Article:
MOSCOW, Dec 28 (Reuters) - UC RUSAL (0486.HK: Quote) on Tuesday rejected an offer to sell its 25 percent stake in Norilsk Nickel (GMKN.MM: Quote) to the Russian mining giant for $12 billion, dashing investors' hopes of an end to a long-running shareholder row.
Norilsk, the leading nickel and palladium miner, said late on Tuesday that RUSAL rejected its above-market offer.
A source close to Norilsk's shareholders told Reuters that the company was willing to raise its offer to $14 billion, but Oleg Deripaska, who controls RUSAL, wanted $16 billion.
Norilsk Nickel decided not to offer that much because it was concerned that this amount could harm its finances, the source said.
Investors had hoped for a sale of the stake to end a long-running feud between Norilsk's two core owners, Vladimir Potanin and Deripaska, who are at odds over the company's strategy and dividends policy.
Expectations of a deal were boosted by news that two high profile RUSAL shareholders -- Mikhail Prokhorov and Viktor Vekselberg -- support selling the stake Prokhorov, in a Reuters interview, had voiced concern that the shareholder row could hurt Norilsk.
Investors were also encouraged by the the world's top aluminium producer hiring Bank of America Merrill Lynch to value its Norilsk stake.
The current market capitalization values RUSAL's 25 percent stake in Norilsk at about $10.65 billion, according to Reuters calculations.
Accepting the deal would have enabled RUSAL in one go to pay off its debts, which threatened to drag down the company during the global economic crisis.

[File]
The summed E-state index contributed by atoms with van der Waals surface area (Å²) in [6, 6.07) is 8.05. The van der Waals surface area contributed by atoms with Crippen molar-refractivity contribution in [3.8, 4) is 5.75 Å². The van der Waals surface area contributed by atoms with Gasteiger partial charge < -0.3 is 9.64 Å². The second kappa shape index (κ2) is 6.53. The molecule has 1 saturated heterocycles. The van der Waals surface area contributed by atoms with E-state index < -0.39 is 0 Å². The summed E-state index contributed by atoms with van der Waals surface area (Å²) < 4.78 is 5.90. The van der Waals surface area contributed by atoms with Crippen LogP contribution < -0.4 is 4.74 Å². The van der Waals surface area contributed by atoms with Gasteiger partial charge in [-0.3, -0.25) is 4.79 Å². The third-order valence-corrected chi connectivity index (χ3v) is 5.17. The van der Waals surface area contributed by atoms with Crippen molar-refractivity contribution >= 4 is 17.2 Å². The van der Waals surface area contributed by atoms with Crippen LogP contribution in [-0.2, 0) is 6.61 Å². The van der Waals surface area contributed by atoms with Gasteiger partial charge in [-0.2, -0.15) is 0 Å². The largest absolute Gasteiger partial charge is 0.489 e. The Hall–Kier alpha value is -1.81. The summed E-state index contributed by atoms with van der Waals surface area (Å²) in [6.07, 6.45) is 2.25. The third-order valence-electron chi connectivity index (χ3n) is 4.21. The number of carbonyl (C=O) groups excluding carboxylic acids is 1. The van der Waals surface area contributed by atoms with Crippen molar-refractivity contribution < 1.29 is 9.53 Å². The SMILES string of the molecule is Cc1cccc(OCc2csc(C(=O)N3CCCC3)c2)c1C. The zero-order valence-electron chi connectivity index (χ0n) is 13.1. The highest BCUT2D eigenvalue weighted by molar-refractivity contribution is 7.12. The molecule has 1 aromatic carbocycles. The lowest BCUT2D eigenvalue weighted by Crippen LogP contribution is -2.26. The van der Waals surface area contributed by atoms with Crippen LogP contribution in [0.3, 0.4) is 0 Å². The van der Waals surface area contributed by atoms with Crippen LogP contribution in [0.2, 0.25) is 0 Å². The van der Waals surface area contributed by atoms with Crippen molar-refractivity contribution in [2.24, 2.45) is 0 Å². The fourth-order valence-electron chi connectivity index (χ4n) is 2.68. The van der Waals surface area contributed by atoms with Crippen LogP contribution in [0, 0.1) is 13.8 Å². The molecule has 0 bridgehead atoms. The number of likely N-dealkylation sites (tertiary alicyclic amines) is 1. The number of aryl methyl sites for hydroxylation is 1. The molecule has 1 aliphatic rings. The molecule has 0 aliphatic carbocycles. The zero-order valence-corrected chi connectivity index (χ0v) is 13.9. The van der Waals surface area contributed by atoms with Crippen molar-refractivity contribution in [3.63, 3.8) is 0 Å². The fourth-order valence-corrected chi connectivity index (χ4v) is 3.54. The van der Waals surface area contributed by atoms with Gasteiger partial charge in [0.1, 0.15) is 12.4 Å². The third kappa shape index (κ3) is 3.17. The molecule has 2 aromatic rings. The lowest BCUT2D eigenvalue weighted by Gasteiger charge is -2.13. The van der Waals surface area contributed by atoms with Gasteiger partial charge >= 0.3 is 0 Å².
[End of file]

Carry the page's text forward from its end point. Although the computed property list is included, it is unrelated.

RUSAL shares have added nearly 19 percent since Dec. 16, when Norilsk announced its offer. At HK$12.1, the stock is now some 12 percent above its January IPO price.
Norilsk Nickel shares have held broadly stable in recent sessions, set to end 2010 with gains of nearly 60 percent thanks to a recovery in global metals prices and outperforming a rise of only 22 percent on the broad MICEX .MCX index.
If RUSAL decides not to sell the stake, its influence in Norilsk may dwindle as that company pushes ahead with a share buyback. The company last week said it would buy back $4.5 billion worth of its shares in two stages.
"The management and Interros, Potanin's investment vehicle, could assemble up to a 50 percent stake in the company... and ensure full control, albeit with one hostile blocking shareholder (UC RUSAL)," Troika Dialog said in a research note.
RUSAL has said it opposes the buyback and has called for an emergency general meeting in its second attempt to elect a new board at Norilsk. On the 13-person board, RUSAL has three seats and Interros has four.
"Once the money is allocated for this (buyback), RUSAL is unlikely to receive any other offer in the medium term," UralSib said.
Norilsk Nickel said that Deripaska at Tuesday's board meeting voted against the company's plan to increase capitalization, which includes the buyback.